How do you pronounce ‘māmā’?

So I was walking along listening to a Māori recording today, and I realised I was pronouncing a word incorrectly.

As an aside, I think one of the benefits of listening to recordings while walking is that you don’t have any pressures on you like you do in a conversation or when studying, so you can just chill and mull over the words. If you don’t understand it all properly this might be even better as you are really focussing on the words you do understand.

Anyway, one of the kuia used the word māmā (easy) at the end of a sentence, so it stood out very clearly, and I suddenly realised that I had been saying it wrong! And I think many of my fellow second language learners will find the same thing.

If you look at the word māmā, you will see it has two macrons, one over each ‘a’. But if you say māmā to yourself, what do you say? If you are like me, you actually say māma – what I do, and what I have heard meany others do, is pronounce the first ā long, and then make the second ‘a’ sound very short. We’ve made up an entirely new word that doesn’t exist. Basically, this is English-style pronunciation!

I think there is a general reluctance amongst NZ English speakers to pronounce two long vowels in a row, because we don’t do it when speaking English so it sounds and feels weird to us. So this week my challenge to you is to keep an eye out for those pairs of long vowels and check if you are pronouncing them both long and both the same length.


Long vs. Short Vowels – It’s Important!

One really important thing to get the hang of early on in learning te reo Māori is the use of LONG vs SHORT vowels.

The vowels in Māori are written as follows, with a macron or tohutō over the top to indicate the long vowels:

  • a, ā
  • e, ē
  • i, ī
  • o, ō
  • u, ū

The long vowels should be pronounced twice as long as the short vowels. This is why you will also see the long vowels written as aa, ee, ii, oo, uu – especially in older writing, and in situations where it’s difficult to type the tohutō. The double letter is a nice way of indicating long vowels because it is very clearly two in a row! But I find that having a line over the top also creates the feeling of “length” in my mind.

When you’re just starting off, the difference in the vowels might not seem important – but the vowel length changes the meaning of the words, as well as affecting the rhythm of the language.

Here’s some examples of change in meaning:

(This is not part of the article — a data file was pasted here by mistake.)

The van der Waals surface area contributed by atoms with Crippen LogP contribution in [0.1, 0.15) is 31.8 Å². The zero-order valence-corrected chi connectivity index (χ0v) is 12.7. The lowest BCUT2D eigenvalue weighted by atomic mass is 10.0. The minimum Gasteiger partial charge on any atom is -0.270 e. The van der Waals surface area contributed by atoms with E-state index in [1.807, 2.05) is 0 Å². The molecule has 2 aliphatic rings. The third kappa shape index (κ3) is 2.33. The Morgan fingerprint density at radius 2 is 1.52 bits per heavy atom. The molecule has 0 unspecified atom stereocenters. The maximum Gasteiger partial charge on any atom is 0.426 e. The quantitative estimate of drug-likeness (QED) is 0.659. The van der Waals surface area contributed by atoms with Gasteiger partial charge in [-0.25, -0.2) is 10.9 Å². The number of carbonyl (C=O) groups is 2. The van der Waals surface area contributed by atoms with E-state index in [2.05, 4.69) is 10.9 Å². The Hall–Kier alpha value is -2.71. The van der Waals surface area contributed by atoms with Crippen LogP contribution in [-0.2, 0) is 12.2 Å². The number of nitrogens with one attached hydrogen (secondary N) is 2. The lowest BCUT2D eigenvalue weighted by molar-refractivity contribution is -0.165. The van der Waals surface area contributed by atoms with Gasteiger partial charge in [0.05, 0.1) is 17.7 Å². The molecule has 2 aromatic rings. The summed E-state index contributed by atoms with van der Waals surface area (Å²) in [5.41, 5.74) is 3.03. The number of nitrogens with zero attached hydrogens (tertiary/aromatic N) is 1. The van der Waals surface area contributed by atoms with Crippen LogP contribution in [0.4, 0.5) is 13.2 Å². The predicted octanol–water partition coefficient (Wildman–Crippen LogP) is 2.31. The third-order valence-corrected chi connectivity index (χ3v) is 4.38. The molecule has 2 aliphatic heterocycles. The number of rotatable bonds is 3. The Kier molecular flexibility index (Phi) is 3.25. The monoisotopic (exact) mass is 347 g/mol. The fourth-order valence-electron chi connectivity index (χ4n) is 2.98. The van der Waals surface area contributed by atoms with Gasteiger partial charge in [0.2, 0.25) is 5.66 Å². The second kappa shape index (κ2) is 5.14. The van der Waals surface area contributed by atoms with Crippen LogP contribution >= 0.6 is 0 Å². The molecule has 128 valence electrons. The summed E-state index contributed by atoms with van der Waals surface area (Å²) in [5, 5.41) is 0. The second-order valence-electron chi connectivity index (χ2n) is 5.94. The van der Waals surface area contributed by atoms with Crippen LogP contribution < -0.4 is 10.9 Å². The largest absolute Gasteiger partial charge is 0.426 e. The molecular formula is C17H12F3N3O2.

• keke (cake) vs. kekē (creak) vs. kēkē (armpit)
  • pahi (bus) vs. pāhi (purse)
  • tata (close) vs. tatā (to bail out water) vs. tātā (to strike repeatedly)
  • kaka (clothing) vs. kakā (hot) vs. kākā (parrot)

As you can see, there’s  a lot of difference! To save yourself trouble later on, practice writing and saying words correctly when you learn them. Unlike English, Māori words are said like they’re written, and written like they’re said. So once you learn how to pronounce a word correctly, you can automatically spell it too!

For this Māori Language Week 2017, news site Stuff announced that they would now be using macrons, recognising their importance, which is a great move.



Kia Ora!

In my post The Most Basic of Basics I briefly talked about using kia ora to say hello to someone.

However, kia ora is a very useful word, beyond saying hello. It kind of also functions as a general word for politeness and acknowledgement.

You may find that these uses fill a gap that you weren’t sure how to express in te reo Māori, as these types of colloquial uses aren’t usually covered in textbooks or classes.

Hello – to start with, we can frame hello as part of the acknowledgement theme as saying kia ora to someone as a greeting is in effect an acknowledgement.

Thank you/thanks – you can say kia ora to thank someone and to acknowledge their action. For example, if someone hands you something, or does something for you. Similarly, if someone has just given an answer or volunteered in class, it might be acknowledged with kia ora.

Good work/I respect or admire that – if someone has done something worthy, you can say kia ora to acknowledge that. For example, someone says they’ve started studying, or they’re volunteering at a charity, or done something you think is impressive or cool, you can interject with kia ora in a tone of admiration.

Good point/I agree – similar to the above, but in this case used when you are listening to someone speaking or actually giving a speech and feel they made a good point, or you support or agree with what they are saying.

Bye/see ya – if someone is leaving and you have to throw out a quick good-bye-nice-to-see-you-I’m-not-ignoring-you, you can use kia ora. You can also just use kia ora as a general good-bye.

Thanks for reading and see you later – Kia ora!


Word Wednesday – hinga vs. taka

Today we are talking about these two different words, hinga and taka which can both be used to mean “to fall” (although they each have a variety of other meanings, too). It is important to understand the difference between the meaningd in order to use them correctly, but luckily, it’s not a complicted distinction.

In the simplest form:

  • hinga – fall over/topple
  • taka – drop/fall off/fall down